The Court must follow state law for rules governing contract interpretations. F.D.I.C. v. Firemen's Ins. Co. of Newark, NJ, 109 F.3d 1084, 1087 (5th Cir. 1997). Under Mississippi law, an insurance policy is a contract that must be interpreted according to its terms. Foreman v. Continental Casualty Co., 770 F.2d 487, 489 (5th Cir.1985). "The construction of an insurance contract is limited to an examination of the written terms' of the policy itself." Nationwide Mut. Ins. Co. v. Yelverton, 417 F.Supp.2d 817, 820 (S.D.Miss. 2006) (citing Employers Mut. Casualty Co. v. Nosser, 250 Miss. 542, 553 (1964)). "The policy either affords coverage or not, based upon application of the policy language to the facts presented." Architex Ass'n v. Scottsdale Ins. Co., 27 So.3d 1148, 1156 (Miss. 2010).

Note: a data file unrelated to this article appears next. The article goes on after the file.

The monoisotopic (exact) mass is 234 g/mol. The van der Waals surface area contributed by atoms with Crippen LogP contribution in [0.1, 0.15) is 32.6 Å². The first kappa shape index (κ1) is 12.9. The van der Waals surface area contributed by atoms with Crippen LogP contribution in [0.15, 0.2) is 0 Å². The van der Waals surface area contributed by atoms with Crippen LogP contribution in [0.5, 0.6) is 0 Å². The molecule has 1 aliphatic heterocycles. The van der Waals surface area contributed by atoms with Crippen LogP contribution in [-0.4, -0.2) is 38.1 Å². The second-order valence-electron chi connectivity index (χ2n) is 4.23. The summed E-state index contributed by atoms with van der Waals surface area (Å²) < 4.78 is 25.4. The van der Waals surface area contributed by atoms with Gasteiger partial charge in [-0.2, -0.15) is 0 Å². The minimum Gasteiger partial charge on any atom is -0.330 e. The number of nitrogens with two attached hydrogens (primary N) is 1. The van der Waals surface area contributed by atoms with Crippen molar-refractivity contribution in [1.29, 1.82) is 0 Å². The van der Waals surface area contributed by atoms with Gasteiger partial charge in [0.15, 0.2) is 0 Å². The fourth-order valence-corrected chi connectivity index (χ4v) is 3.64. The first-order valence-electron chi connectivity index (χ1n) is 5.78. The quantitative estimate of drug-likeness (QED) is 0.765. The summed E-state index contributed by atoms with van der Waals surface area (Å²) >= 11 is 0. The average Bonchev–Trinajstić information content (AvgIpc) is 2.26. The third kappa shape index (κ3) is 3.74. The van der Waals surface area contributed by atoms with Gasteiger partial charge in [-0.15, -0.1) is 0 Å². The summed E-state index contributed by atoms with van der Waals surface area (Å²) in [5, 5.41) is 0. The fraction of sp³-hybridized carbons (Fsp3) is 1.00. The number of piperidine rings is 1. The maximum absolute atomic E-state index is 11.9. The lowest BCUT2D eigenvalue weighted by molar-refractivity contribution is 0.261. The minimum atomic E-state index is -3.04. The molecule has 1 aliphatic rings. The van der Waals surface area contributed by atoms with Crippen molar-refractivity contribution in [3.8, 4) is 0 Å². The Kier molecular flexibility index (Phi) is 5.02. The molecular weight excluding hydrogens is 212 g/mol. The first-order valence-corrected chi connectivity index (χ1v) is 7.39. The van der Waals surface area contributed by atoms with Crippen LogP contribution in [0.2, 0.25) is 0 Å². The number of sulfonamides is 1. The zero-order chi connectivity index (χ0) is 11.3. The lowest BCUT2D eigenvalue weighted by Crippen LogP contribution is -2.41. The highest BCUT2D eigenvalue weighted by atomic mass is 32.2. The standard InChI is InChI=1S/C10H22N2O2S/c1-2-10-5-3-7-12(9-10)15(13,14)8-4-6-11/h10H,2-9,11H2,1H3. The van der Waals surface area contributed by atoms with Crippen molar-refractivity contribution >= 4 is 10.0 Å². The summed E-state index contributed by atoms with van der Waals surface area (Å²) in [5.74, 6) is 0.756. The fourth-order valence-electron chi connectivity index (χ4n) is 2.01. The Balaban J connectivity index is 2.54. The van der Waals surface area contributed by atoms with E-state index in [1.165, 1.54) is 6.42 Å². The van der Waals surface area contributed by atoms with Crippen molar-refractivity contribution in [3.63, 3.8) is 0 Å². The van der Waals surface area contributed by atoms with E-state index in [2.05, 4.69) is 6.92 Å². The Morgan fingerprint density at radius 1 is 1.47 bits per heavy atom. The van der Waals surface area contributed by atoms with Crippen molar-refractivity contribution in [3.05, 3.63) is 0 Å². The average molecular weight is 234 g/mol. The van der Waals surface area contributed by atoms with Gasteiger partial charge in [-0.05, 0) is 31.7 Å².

"The policy itself is the sole manifestation of the parties' intent, and no extrinsic evidence is permitted absent a finding by a court that the language is ambiguous and cannot be understood from a reading of the policy as a whole." Id. (citing Cherry v. Anthony, Gibbs, Sage, 501 So.2d 416, 419 (Miss. 1987)). "If an insurance contract is clear and unambiguous, the language therein must be given its plain meaning." Id. (citing Gulf Nat'l Bank v. United States Fire Ins. Co., 713 F.2d 1106, 1109 (5th Cir. 1983)). See also Guidant Mut. Ins. Co. v. Indem. Ins. Co. of N. Am., 13 So.3d 1270, 1281 (Miss. 2009) ("where the words of an insurance policy are plain and unambiguous the court will afford them their plain, ordinary meaning and will apply them as written.") (quotation marks and citation omitted). If ambiguities exist in the insurance contract, "then the intention of the parties to the insurance contract should be determined based upon what a reasonable person placed in the insured's position would have understood the terms to mean." Key Life Ins. Co. of S.C. v. Tharp, 253 Miss. 774 (1965).